Witnesses from the Holocaust
Eyewitness accounts from survivors of the Holocaust hold a central place in the mission to spread knowledge about its history.
Individual eyewitness accounts bring historical processes to life, events that would otherwise be hard to make sense of. The eyewitness accounts convert vast historical contexts down to the micro level. Individual stories increase our opportunity to interpret and understand historical facts that we otherwise only come across in the shape of numbers, statistics, and foreign place names.
Every account is highly personal, coloured by the storyteller’s own experiences and notions. An eyewitness account is not an absolute truth, but rather a personal perspective on a larger historical chain of events. Only a small number of the survivors that came to Sweden are still alive today. We feel immense gratitude to those among them who allowed themselves to be interviewed, thereby sharing their personal memories. It is important to consider that the survivors represent a very small part of those who fell victim to Nazi ideology. Those eyewitness accounts that are accessible to us come from people who, each and every one of them, constitute exceptions in that they survived.
The Living History Forum has, in cooperation with several other Swedish organisations working with Holocaust accounts, established a network with the purpose of increasing cooperation in the field. One result of this cooperation is the establishment of a web site consisting of the following four parts:
Swedish collections of eyewitness accounts
Most of the interviews with survivors in Sweden have been conducted during the first decade of the 21st century. Very few interviews were carried out in Sweden during the years immediately following the Holocaust. However, there are a few exceptions. One of these is the group of interviews carried out as early as 1945 by The Collaborative Committee for Democratic Reconstruction (SDU), and collected in the book “The doomed bear witness: questionnaire responses and interviews published by Gunhild and Einar Tegen,” 1945. Yet another early gathering of interviews was made by Zygmunt Lakocinski already 1945, when he interviewed Polish women who came to Sweden from the concentration camp Ravensbrück through the care of the Red Cross. Spread throughout archives across the country, there is also a large amount of other types of interviews carried out with survivors for purposes other than to preserve their stories. Instead, these are interviews made in connection with the survivor applying for a residence permit for a certain place, or when a survivor after a few years applied for citizenship. Those interviews can in many cases also serve as a form of eyewitness accounts.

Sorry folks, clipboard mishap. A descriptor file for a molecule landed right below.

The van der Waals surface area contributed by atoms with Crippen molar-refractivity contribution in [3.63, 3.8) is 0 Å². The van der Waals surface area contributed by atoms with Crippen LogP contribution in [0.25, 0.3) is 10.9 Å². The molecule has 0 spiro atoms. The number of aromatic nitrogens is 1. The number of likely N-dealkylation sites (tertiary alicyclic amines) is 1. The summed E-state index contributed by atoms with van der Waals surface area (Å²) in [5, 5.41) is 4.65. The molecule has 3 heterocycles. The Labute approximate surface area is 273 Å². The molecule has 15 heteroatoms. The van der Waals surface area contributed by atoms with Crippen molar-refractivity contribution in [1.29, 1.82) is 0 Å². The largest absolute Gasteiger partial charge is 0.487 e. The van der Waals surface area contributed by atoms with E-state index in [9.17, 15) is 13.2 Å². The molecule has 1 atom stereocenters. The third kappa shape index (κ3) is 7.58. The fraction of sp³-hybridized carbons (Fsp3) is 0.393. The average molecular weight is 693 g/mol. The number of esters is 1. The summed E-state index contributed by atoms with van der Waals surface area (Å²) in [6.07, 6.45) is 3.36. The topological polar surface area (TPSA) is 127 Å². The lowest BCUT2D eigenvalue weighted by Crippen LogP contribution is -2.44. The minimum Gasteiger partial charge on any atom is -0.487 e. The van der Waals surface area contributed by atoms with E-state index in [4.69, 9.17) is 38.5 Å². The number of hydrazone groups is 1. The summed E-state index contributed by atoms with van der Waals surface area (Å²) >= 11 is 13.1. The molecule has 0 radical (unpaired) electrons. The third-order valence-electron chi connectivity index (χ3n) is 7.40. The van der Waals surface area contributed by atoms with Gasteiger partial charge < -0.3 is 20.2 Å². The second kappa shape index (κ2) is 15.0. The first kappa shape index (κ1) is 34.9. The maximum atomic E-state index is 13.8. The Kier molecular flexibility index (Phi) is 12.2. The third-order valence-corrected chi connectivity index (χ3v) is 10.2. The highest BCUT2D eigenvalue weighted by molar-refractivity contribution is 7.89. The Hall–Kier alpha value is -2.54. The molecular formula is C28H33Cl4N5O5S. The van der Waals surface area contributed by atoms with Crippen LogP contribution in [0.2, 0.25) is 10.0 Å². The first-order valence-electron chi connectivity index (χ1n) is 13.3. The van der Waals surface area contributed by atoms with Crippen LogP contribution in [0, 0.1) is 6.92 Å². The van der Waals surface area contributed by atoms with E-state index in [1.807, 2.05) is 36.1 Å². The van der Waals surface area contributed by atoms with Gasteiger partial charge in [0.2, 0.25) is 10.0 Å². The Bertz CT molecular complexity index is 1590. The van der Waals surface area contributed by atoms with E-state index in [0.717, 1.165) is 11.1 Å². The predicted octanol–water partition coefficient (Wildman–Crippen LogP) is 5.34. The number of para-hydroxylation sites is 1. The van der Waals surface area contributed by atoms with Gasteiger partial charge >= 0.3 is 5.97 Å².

Organisations and institutions working with eyewitness accounts in Sweden
Here is a collection of all the organisations we know of that in some way work with questions concerning eyewitness accounts from Holocaust survivors throughout Sweden (link goes to page in Swedish). Each link includes information regarding the chosen organisation and contact information.
Pedagogic material based on eyewitness accounts
Here is a list of pedagogic material based on eyewitness accounts from the Holocaust (link goes to page in Swedish). The material from The Living History Forum and the Swedish Education Broadcasting Company (UR) is in Swedish. The pedagogic material Eternal Echoes from the Swedish Committee Against Antisemitism (SCAA) is available in six languages other than Swedish. Eternal Echoes is the result of the project Interactive Comprehensive Tool for Holocaust Education (ICTHE) 2016–2019, which was co-financed by the EU programme Erasmus+.
Collections of eyewitness accounts from outside Sweden
Here is a list of organisations outside Sweden that have collections of eyewitness accounts from Holocaust survivors with memories connected to Sweden (link goes to page in Swedish). All the organisations listed include Swedish accounts.